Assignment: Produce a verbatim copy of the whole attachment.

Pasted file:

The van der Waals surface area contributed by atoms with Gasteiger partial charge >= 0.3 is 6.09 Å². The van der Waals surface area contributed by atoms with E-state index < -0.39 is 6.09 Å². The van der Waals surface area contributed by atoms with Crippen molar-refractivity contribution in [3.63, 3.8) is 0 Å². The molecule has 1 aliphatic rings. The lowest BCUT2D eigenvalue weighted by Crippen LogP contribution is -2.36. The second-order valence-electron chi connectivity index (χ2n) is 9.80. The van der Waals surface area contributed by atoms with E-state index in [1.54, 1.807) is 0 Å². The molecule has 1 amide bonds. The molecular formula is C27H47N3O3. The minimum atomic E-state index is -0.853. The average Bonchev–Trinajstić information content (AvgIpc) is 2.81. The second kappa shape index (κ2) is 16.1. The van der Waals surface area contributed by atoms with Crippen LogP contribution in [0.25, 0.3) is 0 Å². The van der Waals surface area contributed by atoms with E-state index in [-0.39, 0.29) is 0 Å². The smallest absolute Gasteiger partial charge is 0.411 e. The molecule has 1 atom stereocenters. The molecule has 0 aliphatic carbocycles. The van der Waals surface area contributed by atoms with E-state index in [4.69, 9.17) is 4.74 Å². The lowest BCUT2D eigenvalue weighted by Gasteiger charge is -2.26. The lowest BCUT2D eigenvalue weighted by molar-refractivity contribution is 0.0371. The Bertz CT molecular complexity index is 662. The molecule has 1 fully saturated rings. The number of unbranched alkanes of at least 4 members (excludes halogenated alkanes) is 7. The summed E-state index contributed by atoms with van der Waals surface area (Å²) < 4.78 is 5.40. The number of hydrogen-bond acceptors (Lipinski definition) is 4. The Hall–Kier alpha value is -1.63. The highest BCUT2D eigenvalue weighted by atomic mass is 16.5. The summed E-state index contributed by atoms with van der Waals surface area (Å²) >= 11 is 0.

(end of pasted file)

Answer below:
The van der Waals surface area contributed by atoms with Gasteiger partial charge >= 0.3 is 6.09 Å². The van der Waals surface area contributed by atoms with E-state index < -0.39 is 6.09 Å². The van der Waals surface area contributed by atoms with Crippen molar-refractivity contribution in [3.63, 3.8) is 0 Å². The molecule has 1 aliphatic rings. The lowest BCUT2D eigenvalue weighted by Crippen LogP contribution is -2.36. The second-order valence-electron chi connectivity index (χ2n) is 9.80. The van der Waals surface area contributed by atoms with E-state index in [1.54, 1.807) is 0 Å². The molecule has 1 amide bonds. The molecular formula is C27H47N3O3. The minimum atomic E-state index is -0.853. The average Bonchev–Trinajstić information content (AvgIpc) is 2.81. The second kappa shape index (κ2) is 16.1. The van der Waals surface area contributed by atoms with Crippen LogP contribution in [0.25, 0.3) is 0 Å². The van der Waals surface area contributed by atoms with E-state index in [-0.39, 0.29) is 0 Å². The smallest absolute Gasteiger partial charge is 0.411 e. The molecule has 1 atom stereocenters. The molecule has 0 aliphatic carbocycles. The van der Waals surface area contributed by atoms with E-state index in [4.69, 9.17) is 4.74 Å². The lowest BCUT2D eigenvalue weighted by Gasteiger charge is -2.26. The lowest BCUT2D eigenvalue weighted by molar-refractivity contribution is 0.0371. The Bertz CT molecular complexity index is 662. The molecule has 1 fully saturated rings. The number of unbranched alkanes of at least 4 members (excludes halogenated alkanes) is 7. The summed E-state index contributed by atoms with van der Waals surface area (Å²) < 4.78 is 5.40. The number of hydrogen-bond acceptors (Lipinski definition) is 4. The Hall–Kier alpha value is -1.63. The highest BCUT2D eigenvalue weighted by atomic mass is 16.5. The summed E-state index contributed by atoms with van der Waals surface area (Å²) >= 11 is 0.